Every week I climb into the depths of the local political blogosphere to find the Sunlight. I use this series to highlight local blogs that do a great job of covering local, state, and congressional political news. This week I have highlights from Virginia, Maryland, Delaware
In Virgina, Shaun Kenney writes about Virginia part time legislature and the conflict of interest that grows from it. Virginia has a part time legislature which creates a lot of examples of conflict of interest, for instance, “Delegate Jennifer McClellan continues to hold her seat despite her professional employment as a lobbyist for Verizon.” This post was in response to Waldo Jaquith‘s post about a Virginia legislator who basically wrote himself an earmark- “Hamilton had Old Dominion University hire him as a consultant, using funding he’d allocate from the state budget.” Jaquith suggests that Virginia should make their state legislature full time and pay their lawmakers more. Shaun counters that more time and money won’t make lawmakers more ethical, so he suggests a shorter legislative session with no pay. For the several state legislatures that are part time (Montana’s meets once every 2 years for example) this is an important discussion. The question of what kind of lawmaker you want to represent you is one of the defining debates of any republic.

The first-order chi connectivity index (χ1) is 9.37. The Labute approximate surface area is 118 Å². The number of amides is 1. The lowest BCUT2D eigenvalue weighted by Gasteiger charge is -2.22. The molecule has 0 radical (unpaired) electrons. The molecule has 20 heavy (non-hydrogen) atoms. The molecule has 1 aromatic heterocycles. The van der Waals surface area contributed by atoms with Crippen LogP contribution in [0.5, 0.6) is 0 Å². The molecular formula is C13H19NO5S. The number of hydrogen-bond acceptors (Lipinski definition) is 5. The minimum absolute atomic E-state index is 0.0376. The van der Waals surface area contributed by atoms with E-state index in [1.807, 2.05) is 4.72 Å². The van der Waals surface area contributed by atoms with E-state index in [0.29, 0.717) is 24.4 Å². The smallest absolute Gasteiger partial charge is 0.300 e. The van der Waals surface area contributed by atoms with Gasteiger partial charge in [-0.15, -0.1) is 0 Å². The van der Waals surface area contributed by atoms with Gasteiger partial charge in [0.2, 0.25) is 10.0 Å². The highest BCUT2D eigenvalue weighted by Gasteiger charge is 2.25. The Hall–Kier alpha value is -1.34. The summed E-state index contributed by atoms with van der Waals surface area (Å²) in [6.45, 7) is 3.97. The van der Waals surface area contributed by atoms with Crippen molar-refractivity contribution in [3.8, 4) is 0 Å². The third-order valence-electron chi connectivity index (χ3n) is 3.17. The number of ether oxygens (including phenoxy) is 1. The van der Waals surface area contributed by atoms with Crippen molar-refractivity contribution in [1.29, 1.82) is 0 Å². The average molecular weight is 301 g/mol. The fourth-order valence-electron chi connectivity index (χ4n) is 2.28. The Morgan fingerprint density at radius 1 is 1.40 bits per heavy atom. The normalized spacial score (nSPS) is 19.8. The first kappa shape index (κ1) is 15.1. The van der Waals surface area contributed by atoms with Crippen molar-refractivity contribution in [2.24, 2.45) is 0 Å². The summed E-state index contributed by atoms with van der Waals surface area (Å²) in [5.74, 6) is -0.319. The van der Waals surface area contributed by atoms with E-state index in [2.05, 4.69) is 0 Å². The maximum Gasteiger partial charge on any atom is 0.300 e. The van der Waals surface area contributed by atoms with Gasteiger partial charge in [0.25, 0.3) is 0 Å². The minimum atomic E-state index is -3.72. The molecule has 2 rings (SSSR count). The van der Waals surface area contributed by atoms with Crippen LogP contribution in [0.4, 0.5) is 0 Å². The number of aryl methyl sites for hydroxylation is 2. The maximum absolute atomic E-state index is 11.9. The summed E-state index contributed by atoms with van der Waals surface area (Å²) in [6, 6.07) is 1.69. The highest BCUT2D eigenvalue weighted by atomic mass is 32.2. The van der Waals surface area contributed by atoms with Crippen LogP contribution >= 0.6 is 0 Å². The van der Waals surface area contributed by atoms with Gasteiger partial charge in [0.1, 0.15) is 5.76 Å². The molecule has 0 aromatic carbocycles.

In Maryland, Annapolis Politics has a post about analyzing campaign finance reports. “You don’t really need intelligence–what you really need is time.and a cynical attitude.” It’s an excellent summary of what to look at: Key notes of information: amount of donation, type of donor, location of donor, amount of money raised, and ending cash on hand.
Kilroys Delaware has a post about school district transparency new legislation would require school districts to post, on their Web site, a check register of every check they write and update the register every three months. This is a great first step for school district budget transparency. Even though three months is pretty decent disclosure time schedule, they should really aim for real time disclosure, since checks are all done electronically real time shouldn’t be a technical problem.